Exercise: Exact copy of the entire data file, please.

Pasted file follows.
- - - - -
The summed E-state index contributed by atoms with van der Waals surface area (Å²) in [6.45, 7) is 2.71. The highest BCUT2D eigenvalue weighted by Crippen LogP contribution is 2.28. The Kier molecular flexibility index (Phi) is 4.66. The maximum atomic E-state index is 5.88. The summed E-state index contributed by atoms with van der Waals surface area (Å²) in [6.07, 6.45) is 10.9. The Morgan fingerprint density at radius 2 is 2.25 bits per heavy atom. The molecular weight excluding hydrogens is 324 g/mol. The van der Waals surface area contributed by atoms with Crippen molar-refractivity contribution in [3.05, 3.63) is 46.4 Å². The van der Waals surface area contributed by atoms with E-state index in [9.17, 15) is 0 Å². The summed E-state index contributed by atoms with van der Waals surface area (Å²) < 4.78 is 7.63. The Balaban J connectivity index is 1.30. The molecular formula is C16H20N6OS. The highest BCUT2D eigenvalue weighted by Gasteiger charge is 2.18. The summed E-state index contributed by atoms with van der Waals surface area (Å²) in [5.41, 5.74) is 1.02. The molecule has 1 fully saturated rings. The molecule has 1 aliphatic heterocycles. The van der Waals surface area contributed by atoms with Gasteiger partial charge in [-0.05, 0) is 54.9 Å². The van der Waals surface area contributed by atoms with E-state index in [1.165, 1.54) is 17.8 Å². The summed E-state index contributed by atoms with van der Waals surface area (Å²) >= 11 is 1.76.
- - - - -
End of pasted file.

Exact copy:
The summed E-state index contributed by atoms with van der Waals surface area (Å²) in [6.45, 7) is 2.71. The highest BCUT2D eigenvalue weighted by Crippen LogP contribution is 2.28. The Kier molecular flexibility index (Phi) is 4.66. The maximum atomic E-state index is 5.88. The summed E-state index contributed by atoms with van der Waals surface area (Å²) in [6.07, 6.45) is 10.9. The Morgan fingerprint density at radius 2 is 2.25 bits per heavy atom. The molecular weight excluding hydrogens is 324 g/mol. The van der Waals surface area contributed by atoms with Crippen molar-refractivity contribution in [3.05, 3.63) is 46.4 Å². The van der Waals surface area contributed by atoms with E-state index in [9.17, 15) is 0 Å². The summed E-state index contributed by atoms with van der Waals surface area (Å²) < 4.78 is 7.63. The Balaban J connectivity index is 1.30. The molecular formula is C16H20N6OS. The highest BCUT2D eigenvalue weighted by Gasteiger charge is 2.18. The summed E-state index contributed by atoms with van der Waals surface area (Å²) in [5.41, 5.74) is 1.02. The molecule has 1 fully saturated rings. The molecule has 1 aliphatic heterocycles. The van der Waals surface area contributed by atoms with Gasteiger partial charge in [-0.05, 0) is 54.9 Å². The van der Waals surface area contributed by atoms with E-state index in [1.165, 1.54) is 17.8 Å². The summed E-state index contributed by atoms with van der Waals surface area (Å²) >= 11 is 1.76.